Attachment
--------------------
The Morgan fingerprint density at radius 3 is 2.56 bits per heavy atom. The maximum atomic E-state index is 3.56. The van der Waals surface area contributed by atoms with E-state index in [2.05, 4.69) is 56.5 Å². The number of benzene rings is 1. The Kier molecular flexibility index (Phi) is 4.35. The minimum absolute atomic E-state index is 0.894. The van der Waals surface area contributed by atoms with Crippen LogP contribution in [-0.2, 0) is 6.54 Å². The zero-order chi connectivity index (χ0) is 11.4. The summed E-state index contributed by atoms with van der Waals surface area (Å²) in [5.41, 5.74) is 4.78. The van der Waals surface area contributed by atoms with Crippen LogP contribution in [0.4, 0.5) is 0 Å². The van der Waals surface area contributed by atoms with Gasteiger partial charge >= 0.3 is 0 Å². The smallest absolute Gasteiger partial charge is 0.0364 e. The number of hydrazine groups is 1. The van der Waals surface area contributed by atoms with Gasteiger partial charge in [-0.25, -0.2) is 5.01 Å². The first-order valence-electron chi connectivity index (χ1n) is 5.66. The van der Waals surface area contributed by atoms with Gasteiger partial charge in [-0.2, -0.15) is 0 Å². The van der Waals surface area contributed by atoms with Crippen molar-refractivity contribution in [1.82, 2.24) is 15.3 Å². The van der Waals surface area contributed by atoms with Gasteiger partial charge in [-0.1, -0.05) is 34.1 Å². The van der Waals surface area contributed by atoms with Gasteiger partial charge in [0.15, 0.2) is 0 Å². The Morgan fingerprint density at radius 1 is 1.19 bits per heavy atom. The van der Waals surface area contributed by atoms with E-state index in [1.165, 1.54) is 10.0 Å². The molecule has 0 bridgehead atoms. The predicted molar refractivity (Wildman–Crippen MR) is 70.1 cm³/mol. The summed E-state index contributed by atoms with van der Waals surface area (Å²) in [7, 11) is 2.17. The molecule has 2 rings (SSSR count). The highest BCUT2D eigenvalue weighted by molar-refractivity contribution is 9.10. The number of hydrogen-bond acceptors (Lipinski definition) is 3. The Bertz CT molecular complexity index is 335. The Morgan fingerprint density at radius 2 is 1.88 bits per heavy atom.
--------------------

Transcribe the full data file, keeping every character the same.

The Morgan fingerprint density at radius 3 is 2.56 bits per heavy atom. The maximum atomic E-state index is 3.56. The van der Waals surface area contributed by atoms with E-state index in [2.05, 4.69) is 56.5 Å². The number of benzene rings is 1. The Kier molecular flexibility index (Phi) is 4.35. The minimum absolute atomic E-state index is 0.894. The van der Waals surface area contributed by atoms with Crippen LogP contribution in [-0.2, 0) is 6.54 Å². The zero-order chi connectivity index (χ0) is 11.4. The summed E-state index contributed by atoms with van der Waals surface area (Å²) in [5.41, 5.74) is 4.78. The van der Waals surface area contributed by atoms with Crippen LogP contribution in [0.4, 0.5) is 0 Å². The van der Waals surface area contributed by atoms with Gasteiger partial charge >= 0.3 is 0 Å². The smallest absolute Gasteiger partial charge is 0.0364 e. The number of hydrazine groups is 1. The van der Waals surface area contributed by atoms with Gasteiger partial charge in [-0.25, -0.2) is 5.01 Å². The first-order valence-electron chi connectivity index (χ1n) is 5.66. The van der Waals surface area contributed by atoms with Gasteiger partial charge in [-0.2, -0.15) is 0 Å². The van der Waals surface area contributed by atoms with Crippen molar-refractivity contribution in [1.82, 2.24) is 15.3 Å². The van der Waals surface area contributed by atoms with Gasteiger partial charge in [-0.1, -0.05) is 34.1 Å². The van der Waals surface area contributed by atoms with Gasteiger partial charge in [0.15, 0.2) is 0 Å². The Morgan fingerprint density at radius 1 is 1.19 bits per heavy atom. The van der Waals surface area contributed by atoms with E-state index in [1.165, 1.54) is 10.0 Å². The molecule has 0 bridgehead atoms. The predicted molar refractivity (Wildman–Crippen MR) is 70.1 cm³/mol. The summed E-state index contributed by atoms with van der Waals surface area (Å²) in [7, 11) is 2.17. The molecule has 2 rings (SSSR count). The highest BCUT2D eigenvalue weighted by molar-refractivity contribution is 9.10. The number of hydrogen-bond acceptors (Lipinski definition) is 3. The Bertz CT molecular complexity index is 335. The Morgan fingerprint density at radius 2 is 1.88 bits per heavy atom.